Simplicity Quotations

 

All true greatness runs as level a course, and is as unaspiring, as the plow in the furrow. It wears the homeliest dress and speaks the homeliest language.—Journal, 29 December 1841
I am soothed by the rain-drops on the door-sill; every globule that pitches thus confidently from the eaves to the ground is my life insurance.—Journal, 14 November 1839
I look out at my eyes, I come to my window, and feel and breathe the fresh air. It is a fact equally glorious with the most inward experience.—Journal, 23 August 1852
I say, beware of all enterprises that require new clothes . . . When I ask for a garment of a particular form, my tailoress tells me gravely, "They do not make them so now," not emphasizing the "They" at all, as if she quoted an authority as impersonal as the Fates . . . We worship not the Graces, nor the Parcae, but Fashion. She spins and weaves and cuts with full authority. The head monkey at Paris puts on a traveller's cap, and all the monkeys in America do the same . . .—Walden
My furniture, part of which I made myself—and the rest cost me nothing of which I have not rendered an account—consisted of a bed, a table, a desk, three chairs, a looking-glass three inches in diameter, a pair of tongs and andirons, a kettle, a skillet, and a frying-pan, a dipper, a wash-bowl, two knives and forks, three plates, one cup, one spoon, a jug for oil, a jug for molasses, and a japanned lamp.—Walden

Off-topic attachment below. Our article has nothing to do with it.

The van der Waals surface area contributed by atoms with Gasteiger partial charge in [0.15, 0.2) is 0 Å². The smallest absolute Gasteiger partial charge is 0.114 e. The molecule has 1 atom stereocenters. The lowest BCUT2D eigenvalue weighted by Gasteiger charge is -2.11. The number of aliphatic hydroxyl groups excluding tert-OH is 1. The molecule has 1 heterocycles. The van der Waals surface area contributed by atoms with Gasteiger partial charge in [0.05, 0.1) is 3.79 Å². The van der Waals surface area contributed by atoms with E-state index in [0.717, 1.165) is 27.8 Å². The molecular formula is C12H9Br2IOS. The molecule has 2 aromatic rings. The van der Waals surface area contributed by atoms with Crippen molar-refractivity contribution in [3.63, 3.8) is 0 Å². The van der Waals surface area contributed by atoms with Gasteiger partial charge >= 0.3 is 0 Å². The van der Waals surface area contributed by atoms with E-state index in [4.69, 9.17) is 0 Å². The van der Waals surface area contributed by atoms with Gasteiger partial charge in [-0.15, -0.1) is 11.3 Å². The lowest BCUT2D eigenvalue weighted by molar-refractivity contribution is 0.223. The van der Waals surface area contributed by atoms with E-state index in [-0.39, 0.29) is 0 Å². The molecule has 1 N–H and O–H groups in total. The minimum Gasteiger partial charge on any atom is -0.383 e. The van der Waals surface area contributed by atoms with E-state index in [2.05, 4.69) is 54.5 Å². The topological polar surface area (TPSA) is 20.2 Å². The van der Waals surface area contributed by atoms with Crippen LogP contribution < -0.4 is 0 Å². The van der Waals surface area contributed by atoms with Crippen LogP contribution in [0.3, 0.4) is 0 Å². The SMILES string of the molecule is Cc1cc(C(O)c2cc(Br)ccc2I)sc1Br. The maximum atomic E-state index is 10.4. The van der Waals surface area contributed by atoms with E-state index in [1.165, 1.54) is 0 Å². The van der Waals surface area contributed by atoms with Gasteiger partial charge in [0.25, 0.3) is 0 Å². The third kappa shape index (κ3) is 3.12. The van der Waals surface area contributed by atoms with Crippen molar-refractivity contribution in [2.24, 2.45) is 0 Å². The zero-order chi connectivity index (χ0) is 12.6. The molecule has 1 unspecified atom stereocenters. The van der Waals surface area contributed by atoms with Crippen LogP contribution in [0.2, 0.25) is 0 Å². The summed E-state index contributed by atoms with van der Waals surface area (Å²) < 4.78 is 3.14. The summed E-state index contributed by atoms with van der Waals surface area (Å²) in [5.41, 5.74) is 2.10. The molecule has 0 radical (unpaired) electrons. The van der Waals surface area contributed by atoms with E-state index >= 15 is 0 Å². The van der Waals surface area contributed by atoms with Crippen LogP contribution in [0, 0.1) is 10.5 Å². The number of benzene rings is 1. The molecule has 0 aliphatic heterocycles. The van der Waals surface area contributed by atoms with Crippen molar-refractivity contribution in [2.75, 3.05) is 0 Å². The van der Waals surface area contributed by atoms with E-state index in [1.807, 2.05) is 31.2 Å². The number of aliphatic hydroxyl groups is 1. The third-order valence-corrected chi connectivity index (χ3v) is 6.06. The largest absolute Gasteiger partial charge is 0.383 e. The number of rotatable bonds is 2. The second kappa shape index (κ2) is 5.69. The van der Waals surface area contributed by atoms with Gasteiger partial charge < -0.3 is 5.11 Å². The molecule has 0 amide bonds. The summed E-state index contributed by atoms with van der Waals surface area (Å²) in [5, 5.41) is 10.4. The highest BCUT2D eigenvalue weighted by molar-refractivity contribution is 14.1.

Our life is frittered away by detail. An honest man has hardly need to count more than his ten fingers, or in extreme cases he may add his ten toes, and lump the rest. Simplicity, simplicity, simplicity! I say, let your affairs be as two or three, and not a hundred or a thousand; instead of a million count half a dozen, and keep your accounts on your thumb-nail.—Walden
Our life is frittered away by detail. An honest man has hardly need to count more than his ten fingers, or in extreme cases he may add his ten toes, and lump the rest. Simplicity, simplicity, simplicity! I say, let your affairs be as two or three, and not a hundred or a thousand; instead of a million count half a dozen, and keep your accounts on your thumb nail . . . Simplify, simplify. Instead of three meals a day, if it be necessary eat but one; instead of a hundred dishes, five; and reduce other things in proportion.—Walden
The too exquisitely cultured I avoid as I do the theater. Their life lacks reality. They offer me wine instead of water. They are surrounded by things that can be bought.—Journal, 26 June 1852
It is well to find your employment and amusement in simple and homely things. These wear best and yield most.—Journal, 5 October 1856
A lady once offered me a mat, but as I had no room to spare within the house, nor time to spare within or without to shake it, I declined it, preferring to wipe my feet on the sod before my door. It is best to avoid the beginnings of evil.—Walden
All quotation categories